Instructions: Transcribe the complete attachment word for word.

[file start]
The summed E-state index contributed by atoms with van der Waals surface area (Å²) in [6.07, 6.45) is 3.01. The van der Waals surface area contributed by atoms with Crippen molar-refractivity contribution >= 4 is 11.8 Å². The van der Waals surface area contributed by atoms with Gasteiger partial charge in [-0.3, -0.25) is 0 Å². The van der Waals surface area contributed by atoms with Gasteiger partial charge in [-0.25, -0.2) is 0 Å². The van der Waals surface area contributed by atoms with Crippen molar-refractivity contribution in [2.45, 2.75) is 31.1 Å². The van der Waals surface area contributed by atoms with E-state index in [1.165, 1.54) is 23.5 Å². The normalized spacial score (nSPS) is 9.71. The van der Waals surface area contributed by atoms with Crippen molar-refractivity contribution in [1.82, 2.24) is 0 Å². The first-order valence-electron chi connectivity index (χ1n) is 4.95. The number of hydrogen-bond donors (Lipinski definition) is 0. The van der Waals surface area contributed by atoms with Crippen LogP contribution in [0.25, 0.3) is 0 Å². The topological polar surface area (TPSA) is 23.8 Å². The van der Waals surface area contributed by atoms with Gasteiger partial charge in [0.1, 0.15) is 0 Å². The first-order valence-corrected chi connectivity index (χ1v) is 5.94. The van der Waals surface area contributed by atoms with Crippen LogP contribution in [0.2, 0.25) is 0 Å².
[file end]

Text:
The summed E-state index contributed by atoms with van der Waals surface area (Å²) in [6.07, 6.45) is 3.01. The van der Waals surface area contributed by atoms with Crippen molar-refractivity contribution >= 4 is 11.8 Å². The van der Waals surface area contributed by atoms with Gasteiger partial charge in [-0.3, -0.25) is 0 Å². The van der Waals surface area contributed by atoms with Gasteiger partial charge in [-0.25, -0.2) is 0 Å². The van der Waals surface area contributed by atoms with Crippen molar-refractivity contribution in [2.45, 2.75) is 31.1 Å². The van der Waals surface area contributed by atoms with E-state index in [1.165, 1.54) is 23.5 Å². The normalized spacial score (nSPS) is 9.71. The van der Waals surface area contributed by atoms with Crippen molar-refractivity contribution in [1.82, 2.24) is 0 Å². The first-order valence-electron chi connectivity index (χ1n) is 4.95. The number of hydrogen-bond donors (Lipinski definition) is 0. The van der Waals surface area contributed by atoms with Crippen LogP contribution in [0.25, 0.3) is 0 Å². The topological polar surface area (TPSA) is 23.8 Å². The van der Waals surface area contributed by atoms with Gasteiger partial charge in [0.1, 0.15) is 0 Å². The first-order valence-corrected chi connectivity index (χ1v) is 5.94. The van der Waals surface area contributed by atoms with Crippen LogP contribution in [0.2, 0.25) is 0 Å².